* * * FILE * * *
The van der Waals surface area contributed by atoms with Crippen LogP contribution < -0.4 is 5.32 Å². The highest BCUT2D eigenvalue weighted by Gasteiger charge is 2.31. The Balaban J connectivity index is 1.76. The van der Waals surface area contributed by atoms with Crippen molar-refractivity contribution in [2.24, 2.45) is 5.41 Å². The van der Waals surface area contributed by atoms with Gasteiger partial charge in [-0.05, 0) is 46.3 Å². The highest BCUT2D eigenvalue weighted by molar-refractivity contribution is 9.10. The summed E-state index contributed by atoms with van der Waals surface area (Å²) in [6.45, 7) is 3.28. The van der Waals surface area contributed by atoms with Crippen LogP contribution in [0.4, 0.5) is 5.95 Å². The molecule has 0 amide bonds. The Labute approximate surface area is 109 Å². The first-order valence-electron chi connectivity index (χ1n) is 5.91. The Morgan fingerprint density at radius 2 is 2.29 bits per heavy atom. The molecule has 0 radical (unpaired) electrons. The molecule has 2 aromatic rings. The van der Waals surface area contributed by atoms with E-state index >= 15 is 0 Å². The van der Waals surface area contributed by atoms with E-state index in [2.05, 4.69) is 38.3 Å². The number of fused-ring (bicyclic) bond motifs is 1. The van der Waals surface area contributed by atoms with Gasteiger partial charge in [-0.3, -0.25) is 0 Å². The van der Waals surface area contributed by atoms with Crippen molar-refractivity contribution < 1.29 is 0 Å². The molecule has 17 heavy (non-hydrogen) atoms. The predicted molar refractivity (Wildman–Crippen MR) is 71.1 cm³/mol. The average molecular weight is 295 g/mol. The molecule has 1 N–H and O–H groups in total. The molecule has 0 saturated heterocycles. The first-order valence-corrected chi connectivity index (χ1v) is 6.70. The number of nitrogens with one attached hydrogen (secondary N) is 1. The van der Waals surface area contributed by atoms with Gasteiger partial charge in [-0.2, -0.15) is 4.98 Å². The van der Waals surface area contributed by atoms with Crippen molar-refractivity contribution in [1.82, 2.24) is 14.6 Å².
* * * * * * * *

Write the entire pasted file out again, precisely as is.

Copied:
The van der Waals surface area contributed by atoms with Crippen LogP contribution < -0.4 is 5.32 Å². The highest BCUT2D eigenvalue weighted by Gasteiger charge is 2.31. The Balaban J connectivity index is 1.76. The van der Waals surface area contributed by atoms with Crippen molar-refractivity contribution in [2.24, 2.45) is 5.41 Å². The van der Waals surface area contributed by atoms with Gasteiger partial charge in [-0.05, 0) is 46.3 Å². The highest BCUT2D eigenvalue weighted by molar-refractivity contribution is 9.10. The summed E-state index contributed by atoms with van der Waals surface area (Å²) in [6.45, 7) is 3.28. The van der Waals surface area contributed by atoms with Crippen LogP contribution in [0.4, 0.5) is 5.95 Å². The molecule has 0 amide bonds. The Labute approximate surface area is 109 Å². The first-order valence-electron chi connectivity index (χ1n) is 5.91. The Morgan fingerprint density at radius 2 is 2.29 bits per heavy atom. The molecule has 0 radical (unpaired) electrons. The molecule has 2 aromatic rings. The van der Waals surface area contributed by atoms with E-state index >= 15 is 0 Å². The van der Waals surface area contributed by atoms with E-state index in [2.05, 4.69) is 38.3 Å². The number of fused-ring (bicyclic) bond motifs is 1. The van der Waals surface area contributed by atoms with Gasteiger partial charge in [-0.3, -0.25) is 0 Å². The van der Waals surface area contributed by atoms with Crippen molar-refractivity contribution < 1.29 is 0 Å². The molecule has 17 heavy (non-hydrogen) atoms. The predicted molar refractivity (Wildman–Crippen MR) is 71.1 cm³/mol. The average molecular weight is 295 g/mol. The molecule has 1 N–H and O–H groups in total. The molecule has 0 saturated heterocycles. The first-order valence-corrected chi connectivity index (χ1v) is 6.70. The number of nitrogens with one attached hydrogen (secondary N) is 1. The van der Waals surface area contributed by atoms with Gasteiger partial charge in [-0.2, -0.15) is 4.98 Å². The van der Waals surface area contributed by atoms with Crippen molar-refractivity contribution in [1.82, 2.24) is 14.6 Å².